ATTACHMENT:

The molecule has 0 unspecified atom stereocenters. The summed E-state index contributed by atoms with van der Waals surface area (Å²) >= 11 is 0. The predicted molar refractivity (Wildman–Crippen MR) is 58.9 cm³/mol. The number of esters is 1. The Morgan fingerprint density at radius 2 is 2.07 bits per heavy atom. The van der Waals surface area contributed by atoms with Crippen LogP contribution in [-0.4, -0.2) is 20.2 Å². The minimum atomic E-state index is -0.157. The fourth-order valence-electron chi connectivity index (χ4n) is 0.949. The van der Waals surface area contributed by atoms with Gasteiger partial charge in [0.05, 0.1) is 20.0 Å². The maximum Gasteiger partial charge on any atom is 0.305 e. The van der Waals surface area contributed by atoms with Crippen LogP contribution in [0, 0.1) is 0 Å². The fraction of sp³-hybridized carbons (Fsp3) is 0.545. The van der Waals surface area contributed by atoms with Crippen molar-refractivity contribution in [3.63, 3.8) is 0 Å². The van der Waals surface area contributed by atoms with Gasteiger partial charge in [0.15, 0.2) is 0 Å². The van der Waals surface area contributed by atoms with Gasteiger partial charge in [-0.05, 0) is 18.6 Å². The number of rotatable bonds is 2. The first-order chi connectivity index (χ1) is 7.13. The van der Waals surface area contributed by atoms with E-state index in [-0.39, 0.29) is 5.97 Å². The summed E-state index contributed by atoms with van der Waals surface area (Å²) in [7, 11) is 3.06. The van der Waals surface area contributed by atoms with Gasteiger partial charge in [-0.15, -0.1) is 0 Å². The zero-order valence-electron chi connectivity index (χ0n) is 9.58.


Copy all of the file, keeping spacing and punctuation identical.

The molecule has 0 unspecified atom stereocenters. The summed E-state index contributed by atoms with van der Waals surface area (Å²) >= 11 is 0. The predicted molar refractivity (Wildman–Crippen MR) is 58.9 cm³/mol. The number of esters is 1. The Morgan fingerprint density at radius 2 is 2.07 bits per heavy atom. The van der Waals surface area contributed by atoms with Crippen LogP contribution in [-0.4, -0.2) is 20.2 Å². The minimum atomic E-state index is -0.157. The fourth-order valence-electron chi connectivity index (χ4n) is 0.949. The van der Waals surface area contributed by atoms with Gasteiger partial charge in [0.05, 0.1) is 20.0 Å². The maximum Gasteiger partial charge on any atom is 0.305 e. The van der Waals surface area contributed by atoms with Crippen LogP contribution in [0, 0.1) is 0 Å². The fraction of sp³-hybridized carbons (Fsp3) is 0.545. The van der Waals surface area contributed by atoms with Crippen molar-refractivity contribution in [3.63, 3.8) is 0 Å². The van der Waals surface area contributed by atoms with Gasteiger partial charge in [0.15, 0.2) is 0 Å². The van der Waals surface area contributed by atoms with Gasteiger partial charge in [-0.05, 0) is 18.6 Å². The number of rotatable bonds is 2. The first-order chi connectivity index (χ1) is 7.13. The van der Waals surface area contributed by atoms with E-state index in [-0.39, 0.29) is 5.97 Å². The summed E-state index contributed by atoms with van der Waals surface area (Å²) in [7, 11) is 3.06. The van der Waals surface area contributed by atoms with Gasteiger partial charge in [-0.15, -0.1) is 0 Å². The zero-order valence-electron chi connectivity index (χ0n) is 9.58.